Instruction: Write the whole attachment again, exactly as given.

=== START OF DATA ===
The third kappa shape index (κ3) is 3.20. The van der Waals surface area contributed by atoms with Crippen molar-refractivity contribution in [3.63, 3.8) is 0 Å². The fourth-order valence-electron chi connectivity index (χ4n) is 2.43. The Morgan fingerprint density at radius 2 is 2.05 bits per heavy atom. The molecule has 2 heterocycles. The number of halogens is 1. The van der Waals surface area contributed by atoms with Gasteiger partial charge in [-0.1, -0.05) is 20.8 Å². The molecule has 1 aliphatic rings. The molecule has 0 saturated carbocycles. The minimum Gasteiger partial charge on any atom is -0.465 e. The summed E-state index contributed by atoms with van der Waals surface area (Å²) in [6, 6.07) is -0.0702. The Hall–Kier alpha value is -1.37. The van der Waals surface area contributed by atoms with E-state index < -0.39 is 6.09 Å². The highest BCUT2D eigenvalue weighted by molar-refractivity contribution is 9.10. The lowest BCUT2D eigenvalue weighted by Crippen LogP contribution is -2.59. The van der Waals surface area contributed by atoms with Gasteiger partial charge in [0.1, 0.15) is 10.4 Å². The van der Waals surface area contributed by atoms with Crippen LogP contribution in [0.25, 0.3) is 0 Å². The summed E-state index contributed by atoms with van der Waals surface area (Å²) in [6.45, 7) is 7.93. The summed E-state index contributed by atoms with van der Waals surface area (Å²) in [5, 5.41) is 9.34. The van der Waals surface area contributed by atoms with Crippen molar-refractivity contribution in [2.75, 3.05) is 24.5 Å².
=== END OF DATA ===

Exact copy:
The third kappa shape index (κ3) is 3.20. The van der Waals surface area contributed by atoms with Crippen molar-refractivity contribution in [3.63, 3.8) is 0 Å². The fourth-order valence-electron chi connectivity index (χ4n) is 2.43. The Morgan fingerprint density at radius 2 is 2.05 bits per heavy atom. The molecule has 2 heterocycles. The number of halogens is 1. The van der Waals surface area contributed by atoms with Gasteiger partial charge in [-0.1, -0.05) is 20.8 Å². The molecule has 1 aliphatic rings. The molecule has 0 saturated carbocycles. The minimum Gasteiger partial charge on any atom is -0.465 e. The summed E-state index contributed by atoms with van der Waals surface area (Å²) in [6, 6.07) is -0.0702. The Hall–Kier alpha value is -1.37. The van der Waals surface area contributed by atoms with E-state index < -0.39 is 6.09 Å². The highest BCUT2D eigenvalue weighted by molar-refractivity contribution is 9.10. The lowest BCUT2D eigenvalue weighted by Crippen LogP contribution is -2.59. The van der Waals surface area contributed by atoms with Gasteiger partial charge in [0.1, 0.15) is 10.4 Å². The van der Waals surface area contributed by atoms with Crippen LogP contribution in [0.25, 0.3) is 0 Å². The summed E-state index contributed by atoms with van der Waals surface area (Å²) in [6.45, 7) is 7.93. The summed E-state index contributed by atoms with van der Waals surface area (Å²) in [5, 5.41) is 9.34. The van der Waals surface area contributed by atoms with Crippen molar-refractivity contribution in [2.75, 3.05) is 24.5 Å².